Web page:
Predictions for the future of Australian Climate

According to projections made by the Bureau of Meteorology in 2015, Australia is expected to see an increase in average temperature of between 0.6° and 1.7° Celsius by the year 2090, under the assumption of a great reduction in the global emission of greenhouse gases 12.

To put these projected increases in context: the average temperature in Australia has increased by 0.9° over the past century, since around 1910.

Without a significant global reduction in the emission of greenhouse gases, Australia is projected to experience an increase in average temperature of between 2.8° and 5.1° Celsius by the year 2090 13.

This projected increase in average temperature under the conditions of a continuous emission of greenhouse gases is fairly close to the global average increase of between 2.6° and 4.8°. The more central areas of Australia will, however, experience higher temperature increases when compared to the coastal areas closer to the ocean 14.

Rainfall predictions per region by the Bureau of Meteorology and the Commonwealth Scientific and Industrial Research Organisation (CSIRO):

The South: The mainland in Southern Australia is likely to see a decrease in average rainfall, but it’s possible that average rainfall in Tasmania will increase. It’s also very likely that the duration of droughts will increase in Southern Australia, as well as an increase in natural fires 15.

The North: It has been difficult to predict an increase or decrease in Northern Australia, with CSIRO expecting there to be great variability as a result of greenhouse gas emissions over the next 10-15 years 16. As far as a prediction goes for 2090, it’s again unclear whether there will be an increase or decrease in rainfall, but significant changes in either direction are possible 17.

The East: Research shows a medium confidence in average rainfall seeing a decrease by the year 2090. But for the next 10 – 15 years, it’s said that variability in rainfall changes will be more likely than a set change in either direction 18.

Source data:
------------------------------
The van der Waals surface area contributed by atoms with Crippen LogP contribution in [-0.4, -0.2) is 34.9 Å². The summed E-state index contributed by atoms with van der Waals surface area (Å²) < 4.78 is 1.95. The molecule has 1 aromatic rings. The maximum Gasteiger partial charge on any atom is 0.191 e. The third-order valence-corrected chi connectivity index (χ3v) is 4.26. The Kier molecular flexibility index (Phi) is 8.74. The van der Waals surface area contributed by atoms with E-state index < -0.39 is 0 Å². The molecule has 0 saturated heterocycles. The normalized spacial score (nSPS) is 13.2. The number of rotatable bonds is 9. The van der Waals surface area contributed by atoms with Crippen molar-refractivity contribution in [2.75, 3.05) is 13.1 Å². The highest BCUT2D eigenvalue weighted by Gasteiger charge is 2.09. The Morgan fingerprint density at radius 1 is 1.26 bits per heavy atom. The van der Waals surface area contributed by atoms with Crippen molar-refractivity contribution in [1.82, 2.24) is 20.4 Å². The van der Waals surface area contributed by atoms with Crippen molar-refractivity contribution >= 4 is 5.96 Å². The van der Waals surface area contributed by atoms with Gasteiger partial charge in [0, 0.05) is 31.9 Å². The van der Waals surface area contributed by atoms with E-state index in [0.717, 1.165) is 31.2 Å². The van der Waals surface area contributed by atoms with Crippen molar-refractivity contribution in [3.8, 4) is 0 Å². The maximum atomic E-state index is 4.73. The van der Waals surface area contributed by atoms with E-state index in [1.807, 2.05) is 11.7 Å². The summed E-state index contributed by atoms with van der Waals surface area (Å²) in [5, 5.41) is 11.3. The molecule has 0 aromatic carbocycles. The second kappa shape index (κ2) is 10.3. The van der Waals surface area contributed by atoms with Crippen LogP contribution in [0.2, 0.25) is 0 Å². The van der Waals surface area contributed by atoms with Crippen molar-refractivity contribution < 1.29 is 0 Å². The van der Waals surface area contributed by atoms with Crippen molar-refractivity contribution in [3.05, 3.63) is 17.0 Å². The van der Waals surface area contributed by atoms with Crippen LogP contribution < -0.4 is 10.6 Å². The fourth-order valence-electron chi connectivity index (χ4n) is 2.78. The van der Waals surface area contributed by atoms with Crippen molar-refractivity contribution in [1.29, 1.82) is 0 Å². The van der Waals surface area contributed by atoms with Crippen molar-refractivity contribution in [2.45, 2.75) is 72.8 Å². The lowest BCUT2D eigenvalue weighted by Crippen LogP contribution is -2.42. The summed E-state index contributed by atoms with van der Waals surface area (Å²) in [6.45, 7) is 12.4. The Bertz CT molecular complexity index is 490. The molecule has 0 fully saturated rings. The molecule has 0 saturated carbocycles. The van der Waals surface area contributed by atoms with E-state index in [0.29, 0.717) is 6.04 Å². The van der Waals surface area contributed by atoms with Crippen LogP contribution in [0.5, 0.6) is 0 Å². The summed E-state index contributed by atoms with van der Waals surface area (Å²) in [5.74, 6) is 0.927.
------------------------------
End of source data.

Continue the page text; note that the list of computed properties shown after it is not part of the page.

As can be seen above, projected by the Bureau of Meteorology and the Commonwealth Scientific and Industrial Research Organisation (CSIRO) shows that there won’t be a general increase or decrease in rainfall across the whole of Australia, but rather varied changes across different regions.

While the overall trend seems to have increased slightly over the past 100 years or so – meteorologists are unsure whether this trend will continue or not 19.

References

  1. https://www.csiro.au/en/Research/OandA/Areas/Oceans-and-climate/Climate-change-information
  2. http://www.bom.gov.au/climate/current/annual/aus/#tabs=Rainfall
  3. https://en.wikipedia.org/wiki/Tropic_of_Cancer
  4. https://www.quora.com/Why-is-Australia-such-a-dry-continent-when-it-is-so-further-south-than-its-counterparts
  5. https://en.wikipedia.org/wiki/Atacama_Desert
  6. https://www.britannica.com/science/subtropical-high
  7. http://www.bom.gov.au/climate/updates/articles/a008-el-nino-and-australia.shtml
  8. http://www.bom.gov.au/climate/updates/articles/a008-el-nino-and-australia.shtml
  9. https://en.wikipedia.org/wiki/Drought_in_Australia#Droughts_in_the_19th_century
  10. http://www.skwirk.com/p-c_s-57_u-479_t-1306_c-5030/qld/sose-geography/disasters/natural-hazards/floods-and-a-flood-in-australia
  11. http://www.australiangeographic.com.au/topics/history-culture/2012/03/floods-10-of-the-deadliest-in-australian-history/
  12. https://theconversation.com/climate-projections-show-australia-is-heading-for-a-much-warmer-future-36776
  13. https://theconversation.com/climate-projections-show-australia-is-heading-for-a-much-warmer-future-36776
  14. http://www.southwestnrm.org.au/sites/default/files/uploads/ihub/hughes-l-2003climate-change-and-australia-trends-projection.pdf
  15. https://www.csiro.au/en/Research/OandA/Areas/Oceans-and-climate/Climate-change-information
  16. https://www.csiro.au/en/Research/OandA/Areas/Oceans-and-climate/Climate-change-information
  17. https://www.csiro.au/en/Research/OandA/Areas/Oceans-and-climate/Climate-change-information
  18. https://www.csiro.au/en/Research/OandA/Areas/Oceans-and-climate/Climate-change-information
  19. https://www.csiro.au/en/Research/OandA/Areas/Oceans-and-climate/Climate-change-information